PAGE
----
Now this isn't to say that sharing is easy. I'm sure that there are many reasons why sharing is hard. For some, they may not share their resources. And I bet this isn't because they don't want to; it may because they lack confidence in what they're creating. I think this may also play a role in sharing emotions. No one wants to come across as a braggart when talking about the impact he or she has had on a student or recounting an awesome lesson. Additionally, it is hard to talk about the fact that all teachers fail. Some lessons flop. Some classroom management decisions backfire. But we need to share this and learn from each other.

Essentially, I am thankful that I have colleagues who are willing to share and are eager to support. I think this goes a long way in making me a better teacher, which in turns helps me improve learning for my students.

Thank you.

Monday, 7 September 2015

The first day of school...the plans have changed

The Syrian refugee crisis has shaken me. I look at the faces of Syrians still in Syria, those who have made it to Europe, and those who have gotten to Canada. I can't imagine taking such risks, and this drives home the fact that, for Syrians fleeing their homes, the risks outweigh staying.

I want to do something, and the first thing I wanted to do was sponsor a Syrian family. This seems especially fitting for me, as my husband was one of the 68,000 Vietnamese refugees to make it to Canada as a result of the nation's sponsorship program. Obviously, this is a big step, and we're not quite ready to make a commitment.  But I still want to do something. 

This led me to make the decision to delay my first week plans for school. Instead of jumping right into short stories and plays, two of my classes are going to complete guided research about Syria and the Syrian refugee crisis. The ultimate goal is for students to write letters to Hon. Chris Alexander (Minister of Citizenship and Immigration) and MP David Tilson (our local representative). Fortunately, I am able to delay getting into the regularly scheduled program, which is already full, because I have a department head who encourages us to try new and different things, and a principal who is more interested in deep learning than content coverage.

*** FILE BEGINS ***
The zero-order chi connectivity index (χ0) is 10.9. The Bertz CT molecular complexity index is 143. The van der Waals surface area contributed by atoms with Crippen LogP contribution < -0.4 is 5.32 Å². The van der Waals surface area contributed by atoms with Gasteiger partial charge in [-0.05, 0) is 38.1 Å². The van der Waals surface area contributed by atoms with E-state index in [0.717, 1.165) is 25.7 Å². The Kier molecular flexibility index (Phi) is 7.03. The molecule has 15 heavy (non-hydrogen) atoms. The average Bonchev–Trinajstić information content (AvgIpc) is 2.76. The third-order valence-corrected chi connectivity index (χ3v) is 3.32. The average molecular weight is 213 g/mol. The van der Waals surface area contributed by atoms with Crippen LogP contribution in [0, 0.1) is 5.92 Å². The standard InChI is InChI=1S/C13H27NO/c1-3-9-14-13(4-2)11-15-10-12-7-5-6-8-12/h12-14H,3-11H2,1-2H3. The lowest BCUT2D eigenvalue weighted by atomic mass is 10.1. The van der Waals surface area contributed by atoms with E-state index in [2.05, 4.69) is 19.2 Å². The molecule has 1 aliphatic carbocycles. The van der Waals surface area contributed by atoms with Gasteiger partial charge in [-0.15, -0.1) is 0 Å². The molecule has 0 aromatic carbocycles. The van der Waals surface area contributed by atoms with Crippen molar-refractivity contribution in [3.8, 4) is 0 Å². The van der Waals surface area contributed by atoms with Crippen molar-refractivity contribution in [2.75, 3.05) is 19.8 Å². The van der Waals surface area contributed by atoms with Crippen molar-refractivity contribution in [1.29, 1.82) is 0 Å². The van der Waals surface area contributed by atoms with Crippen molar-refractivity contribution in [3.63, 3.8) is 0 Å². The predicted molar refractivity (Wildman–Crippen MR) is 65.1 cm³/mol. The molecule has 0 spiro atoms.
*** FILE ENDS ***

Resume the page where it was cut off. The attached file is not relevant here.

I have struggled to figure out how I can bring this topic to my students. Fortunately, I am connected on Facebook and Twitter to a great number of educators who have been sharing articles and their experiences. My rough outline of what I think I am going to do is here.

A colleague and I were talking about images, specifically the horrifying image of Alan Kurdi drowned on a beach in Greece. We also brainstormed some quotations, but the one that really stuck out to me was Joseph Stalin's quotation “One death is a tragedy; one million is a statistic”. I decided against using the image of Kurdi drowned, which has spurred the increased interest in helping Syrian refugees, as his aunt has requested that people remember her nephew as he was: smiling and happy. I decided that I am going to have students look at an image of refugees in Germany and an image of Alan Kurdi in happier times.

I am hoping that these images and what they represent will bring encourage discussion and interest, before students are tasked with doing some research. Because it will only be the first day of school, I have found the research for the students. They will have access to a variety of articles, images, and videos to help them (and me) understand the crisis and what Canada is (or isn't) doing.

To be honest, I am rather uncomfortable with my new first day plans, as I am taking three risks:
1. students will engage and discuss on Day 1 (what if they don't?)
2. my clear goal, but vague "travel map" will get us to the letter (what if the goal is only clear to me? what if we get lost?)
3. the technology will work (please don't fail me!) 

Hopefully, by the end of the week, the students and I have powerful letters to send and strengthened empathy for the Syrians forced from their home.